WHY are we a divided nation? The answer is simple but it is a principle that remains difficult to grasp for many who have always assumed the legitimacy of the imposed nation-state that is the Philippine Republic to the inhabitants of this culturally and politically diverse group of islands.

The Filipino nation was born from the rubble of Western colonialism, that much should be clear. It was largely because of developments in the global economy and the consequent collective resistance to colonial rule, first under the Spaniards and then shortly after, the Americans that the birth of the Filipino nation was implanted in the hearts and minds of its first true sons and daughters from the North. And the belated integration of Mindanao into this narrative explains much of the conflicts that remain in the South at present.

What pushed the first nationalists to embrace dreams of self-rule and independence from their white masters was the almost four centuries of bearing the colonial yoke. We are not just talking about tales of yore about the abusive friar or the haughty but landlord, but a whole slew of political and economic arrangements that set the ground for the eventual integration of the local economy into the global economic order.

The first hundred years of Spanish rule was particularly brutal even deadly. With the aim of exacting as much tributes for the king, the colonial government and friars exacted such a heavy toll on the local population. It was not even a viable operation and hardly any contribution was collected for the crown in Spain. However, the re-organization of the political and economic systems of the conquered peoples of the island into encomiendas and the pueblos for taxation goals was socially costly. There was a noted decline in the tributary population during the period 1588-1686 indicating the shrinking of the native economy according to OD Corpuz among other social consequences.

By the mid 19th century European and American trading houses were established in the islands orienting these feudal relations marked by a system of debt peonage and share-cropping toward producing for the demand of the international market. The next two hundred years of Spanish colonial rule perfected the transformation of the local economy from self-sufficient barangay-based economic production to haciendas producing for surplus which eventually created a “poverty sector of subsistence farmers and a rich class of the landed gentry.”

The Southern island of Mindanao was relatively isolated from the horrors of these massive transformations in Luzon and Visayas’ political economies though the war of subjugation and pacification of Spain reached its shores albeit with limited success. An indication of the difficulty of the Spanish ruling class in exploiting the southern economy are the scant details in historical records of the goods they were able to secure for trade from Mindanao. In the 1897 Spanish census, they were only able to account for less than half of the island’s estimated population which reveal their lack of effective control in most parts of the island.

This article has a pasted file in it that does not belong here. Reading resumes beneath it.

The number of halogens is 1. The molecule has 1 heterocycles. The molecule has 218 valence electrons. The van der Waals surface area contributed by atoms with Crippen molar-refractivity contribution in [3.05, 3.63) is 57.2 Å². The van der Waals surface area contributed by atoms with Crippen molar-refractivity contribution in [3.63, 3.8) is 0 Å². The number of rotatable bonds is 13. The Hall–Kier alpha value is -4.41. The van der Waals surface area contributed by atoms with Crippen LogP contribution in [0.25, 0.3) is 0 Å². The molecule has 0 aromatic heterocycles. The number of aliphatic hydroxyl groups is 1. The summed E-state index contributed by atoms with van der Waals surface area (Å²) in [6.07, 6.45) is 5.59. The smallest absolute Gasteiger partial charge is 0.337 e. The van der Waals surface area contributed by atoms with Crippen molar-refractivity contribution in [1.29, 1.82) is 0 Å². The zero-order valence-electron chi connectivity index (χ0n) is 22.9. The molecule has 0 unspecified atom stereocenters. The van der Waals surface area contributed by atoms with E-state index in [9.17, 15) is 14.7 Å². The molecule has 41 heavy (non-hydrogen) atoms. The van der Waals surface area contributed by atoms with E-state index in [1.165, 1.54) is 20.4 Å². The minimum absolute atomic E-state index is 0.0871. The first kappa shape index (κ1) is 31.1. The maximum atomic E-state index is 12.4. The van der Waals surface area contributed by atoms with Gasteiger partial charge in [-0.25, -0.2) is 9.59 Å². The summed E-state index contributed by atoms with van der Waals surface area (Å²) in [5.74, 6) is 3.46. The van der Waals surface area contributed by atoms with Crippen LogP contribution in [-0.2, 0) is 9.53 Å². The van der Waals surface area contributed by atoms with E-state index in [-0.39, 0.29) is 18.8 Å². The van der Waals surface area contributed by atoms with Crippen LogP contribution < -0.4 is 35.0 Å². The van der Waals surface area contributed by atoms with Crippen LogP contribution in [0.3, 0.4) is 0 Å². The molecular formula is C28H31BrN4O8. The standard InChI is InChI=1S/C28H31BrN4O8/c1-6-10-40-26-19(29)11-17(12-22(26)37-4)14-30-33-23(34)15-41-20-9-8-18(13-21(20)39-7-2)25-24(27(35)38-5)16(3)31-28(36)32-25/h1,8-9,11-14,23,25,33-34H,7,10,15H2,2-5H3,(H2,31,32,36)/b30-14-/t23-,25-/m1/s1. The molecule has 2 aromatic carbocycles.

The impetus was there to eventually conquer the island and exploit its still untapped resources. But Mindanao was too far and too big to keep within the limited reach of the Spanish colonial authorities. The successful resistance of the Sulu and Maguindanao sultanates is a factor to the continuing independence of the island during this period and allowed the Islamized population of the South to continue practicing their ways and beliefs.

While the Spaniards were diligent in setting up settlements in lowland riverside trading posts along the coasts in the Northern parts of the island, the non-Moro indigenous population always had the option to go further into the interior where resources remained untapped and abundant. In the forests and verdant valleys of Opol, Bukidnon, and Agusan, they could maintain their traditional ways of life and beliefs and protect themselves from being converted into Christianized landless peasants working for landlords as what happened to their colonized counterparts in Visayas and Luzon.

It was only the push of the new American colonial ruler to exploit the rich resources of Mindanao to feed into its growing capitalist industries that saw the belated integration of the island’s political economy to that of the rest of the colony and the rest of the developing global economic order. The pretext was an erroneous legal fiat achieved through the Treaty of Paris that included the unconquered island in the sale of the Philippine archipelago from Spain to the US for the paltry price of twenty million dollars.

Hungry for the profit to be given by timber, pasture land for cattle ranches, and the potential rich agricultural land of logged-over areas that the island had to offer, the Americans was finally able to achieve what the Spaniards for three hundred years failed to attain – the subjugation of the island of Mindanao and its people. This was attained through a ruthless military campaign of the new colonial authorities which decimated whole populations of a gallant Moro resistance.

But more effective in securing the economic resources of the whole region, more than any pacification campaign, was the pitting of people against each other in a proxy economic war that they waged. It was through a relentless resettlement policy that saw waves of migrants from Luzon and Visayas that brought with them the same feudal arrangements that eventually opened up the Mindanao frontier to colonial economic exploitation.

A hundred years hence, we are still reeling from the consequences of this proxy economic war within the Filipino and Mindanao nations of lumads, Moros, and a migrant landless peasantry.